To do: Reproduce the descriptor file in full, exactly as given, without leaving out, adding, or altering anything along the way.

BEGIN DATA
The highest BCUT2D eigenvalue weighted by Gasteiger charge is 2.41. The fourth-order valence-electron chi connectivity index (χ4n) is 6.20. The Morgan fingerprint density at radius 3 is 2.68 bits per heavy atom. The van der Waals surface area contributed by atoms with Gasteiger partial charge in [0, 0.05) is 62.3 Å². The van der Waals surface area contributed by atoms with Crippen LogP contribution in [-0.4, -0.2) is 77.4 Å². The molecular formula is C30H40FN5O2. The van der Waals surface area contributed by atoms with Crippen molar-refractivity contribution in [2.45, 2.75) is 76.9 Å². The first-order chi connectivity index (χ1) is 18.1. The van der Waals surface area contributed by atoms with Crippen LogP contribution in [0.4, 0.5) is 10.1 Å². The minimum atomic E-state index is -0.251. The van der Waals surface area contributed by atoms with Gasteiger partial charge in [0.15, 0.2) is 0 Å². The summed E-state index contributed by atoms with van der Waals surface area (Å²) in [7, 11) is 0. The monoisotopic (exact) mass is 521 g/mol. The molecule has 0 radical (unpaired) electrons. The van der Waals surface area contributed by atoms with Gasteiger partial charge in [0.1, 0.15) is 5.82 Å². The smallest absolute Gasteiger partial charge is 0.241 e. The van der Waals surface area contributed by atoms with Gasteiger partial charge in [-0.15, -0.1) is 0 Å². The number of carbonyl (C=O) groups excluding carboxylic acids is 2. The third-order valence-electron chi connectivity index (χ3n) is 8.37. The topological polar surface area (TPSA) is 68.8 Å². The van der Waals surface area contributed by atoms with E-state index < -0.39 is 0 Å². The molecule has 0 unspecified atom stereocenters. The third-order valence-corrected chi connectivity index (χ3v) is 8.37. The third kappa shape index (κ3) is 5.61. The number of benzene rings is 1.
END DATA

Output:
The highest BCUT2D eigenvalue weighted by Gasteiger charge is 2.41. The fourth-order valence-electron chi connectivity index (χ4n) is 6.20. The Morgan fingerprint density at radius 3 is 2.68 bits per heavy atom. The van der Waals surface area contributed by atoms with Gasteiger partial charge in [0, 0.05) is 62.3 Å². The van der Waals surface area contributed by atoms with Crippen LogP contribution in [-0.4, -0.2) is 77.4 Å². The molecular formula is C30H40FN5O2. The van der Waals surface area contributed by atoms with Crippen molar-refractivity contribution in [2.45, 2.75) is 76.9 Å². The first-order chi connectivity index (χ1) is 18.1. The van der Waals surface area contributed by atoms with Crippen LogP contribution in [0.4, 0.5) is 10.1 Å². The minimum atomic E-state index is -0.251. The van der Waals surface area contributed by atoms with Gasteiger partial charge in [0.15, 0.2) is 0 Å². The summed E-state index contributed by atoms with van der Waals surface area (Å²) in [7, 11) is 0. The monoisotopic (exact) mass is 521 g/mol. The molecule has 0 radical (unpaired) electrons. The van der Waals surface area contributed by atoms with Gasteiger partial charge in [0.1, 0.15) is 5.82 Å². The smallest absolute Gasteiger partial charge is 0.241 e. The van der Waals surface area contributed by atoms with Gasteiger partial charge in [-0.15, -0.1) is 0 Å². The number of carbonyl (C=O) groups excluding carboxylic acids is 2. The third-order valence-electron chi connectivity index (χ3n) is 8.37. The topological polar surface area (TPSA) is 68.8 Å². The van der Waals surface area contributed by atoms with E-state index < -0.39 is 0 Å². The molecule has 0 unspecified atom stereocenters. The third-order valence-corrected chi connectivity index (χ3v) is 8.37. The third kappa shape index (κ3) is 5.61. The number of benzene rings is 1.